Rotation roundup: Physiatry

I’m in the process of catching up on posts – I say “process.”  What I mean is “harrowing task.”

I keed, I keed.  Got a few things on my plate at the moment, not the least of which is waiting for interview offers from CaRMS, and not the greatest is trying to record some stuff for my annual disc.

But carry on my wayward son, and whatnot.

If you’ll recall, I was in Halifax a few months ago for a 3-week elective in physiatry and a proper debrief is a little overdue.  Halifax is a drop-dead gorgeous city and I couldn’t be more blessed to spend a few weeks there, soaking it all up.  The weather was lovely for the first week… then deteriorated rather rapidly as late fall turned to early winter.  Who knew rain could fall horizontally?

The where:   Nova Scotia Rehabilitation Centre

The good:  In a word, comprehensive.  As in, comprehensive care.  I absolutely loved being involved in nearly every aspect of care; when dealing with a new spinal cord injury, it’s not just a medical issue.  It’s a social issue – it can affect their ability to work, it can make their home unlivable, it can prevent them from driving a car… it’s incredibly complex and it requires the entire team to address all of the little changes.  Working so closely with the other professions was a real treat and everyone works together in a wonderful way.  It was eye-opening to attend so many family conferences.  And (okay I think I say this about every rotation) the patients are often really remarkable people.  Young people with traumatic injuries, middle-aged folks with multiple sclerosis… And don’t mistake me, these would be remarkable people without illness.  They’re in tough situations and the amazing progress they can make on the rehab unit is always a lovely surprise.  (Also, Halifax is pretty.  As earlier mentioned.)  Also, procedural stuff galore!  (Joint injections, Botox, etc.)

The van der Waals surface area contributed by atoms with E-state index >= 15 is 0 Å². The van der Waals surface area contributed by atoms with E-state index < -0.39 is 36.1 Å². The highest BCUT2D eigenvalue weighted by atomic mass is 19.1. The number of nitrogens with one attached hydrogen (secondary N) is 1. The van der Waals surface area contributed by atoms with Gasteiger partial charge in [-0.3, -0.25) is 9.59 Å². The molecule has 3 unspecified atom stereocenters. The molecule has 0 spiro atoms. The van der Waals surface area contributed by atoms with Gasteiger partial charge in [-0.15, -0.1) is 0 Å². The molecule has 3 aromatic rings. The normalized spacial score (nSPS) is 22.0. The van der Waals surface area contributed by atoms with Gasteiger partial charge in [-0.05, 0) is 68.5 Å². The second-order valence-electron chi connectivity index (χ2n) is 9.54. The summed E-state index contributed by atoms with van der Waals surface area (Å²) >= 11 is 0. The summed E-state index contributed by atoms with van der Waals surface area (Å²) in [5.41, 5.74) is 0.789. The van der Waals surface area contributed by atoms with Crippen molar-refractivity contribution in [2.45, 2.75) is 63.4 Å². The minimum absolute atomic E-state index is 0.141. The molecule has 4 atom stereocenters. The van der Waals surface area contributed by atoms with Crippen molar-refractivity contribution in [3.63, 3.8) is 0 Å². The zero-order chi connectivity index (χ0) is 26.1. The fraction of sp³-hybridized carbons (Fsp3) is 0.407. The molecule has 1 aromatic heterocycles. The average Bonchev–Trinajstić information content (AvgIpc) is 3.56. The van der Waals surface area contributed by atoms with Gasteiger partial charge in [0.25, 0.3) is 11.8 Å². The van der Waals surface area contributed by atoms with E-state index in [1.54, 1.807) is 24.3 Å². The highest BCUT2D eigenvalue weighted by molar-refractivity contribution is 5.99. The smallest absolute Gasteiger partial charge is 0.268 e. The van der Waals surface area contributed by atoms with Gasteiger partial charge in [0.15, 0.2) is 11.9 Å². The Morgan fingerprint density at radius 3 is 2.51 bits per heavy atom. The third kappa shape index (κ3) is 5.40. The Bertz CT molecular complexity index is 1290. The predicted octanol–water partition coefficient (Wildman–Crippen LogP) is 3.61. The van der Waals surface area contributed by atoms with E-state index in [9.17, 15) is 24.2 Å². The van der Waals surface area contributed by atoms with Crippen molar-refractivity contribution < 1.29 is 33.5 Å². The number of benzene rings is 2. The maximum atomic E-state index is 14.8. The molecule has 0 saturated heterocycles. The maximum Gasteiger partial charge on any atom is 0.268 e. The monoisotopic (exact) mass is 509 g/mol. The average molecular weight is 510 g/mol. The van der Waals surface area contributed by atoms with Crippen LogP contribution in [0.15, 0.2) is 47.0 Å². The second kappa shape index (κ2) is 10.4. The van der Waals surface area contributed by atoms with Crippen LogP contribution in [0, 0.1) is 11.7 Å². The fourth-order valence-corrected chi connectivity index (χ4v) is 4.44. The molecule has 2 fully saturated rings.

The not-so-good:  Again, these are tough situations.  Generally, the prognosis for many of the conditions the physiatrists work with are poor and progressive.  It’s not depressing so much as it is challenging, but it weighs on you when people (patients or families) are really suffering under ALS, spinal cord injury, whatever it may be.  As well, what progress they achieve can be quite slow and has very little to do with the medical care the physician provides.  Physiotherapy and occupational therapy are the big players in rehab, and we’re there to best support and enable them to do their jobs.  And while it’s great to watch someone recover their strength after a bout of Guillain-Barré syndrome, there’s none of that addicting cause-and-effect reward from medical treatment.  Again, not a bad thing, but something I missed.

The verdict:  A great elective, and I feel much more comfortable dealing with things like MS and SCI.  They’re not common, certainly, but I feel like it’s an important knowledge/skill set that I should be able to provide.

Thanks to the folks at the NSRC, had a wonderful time!

 – Atalanta

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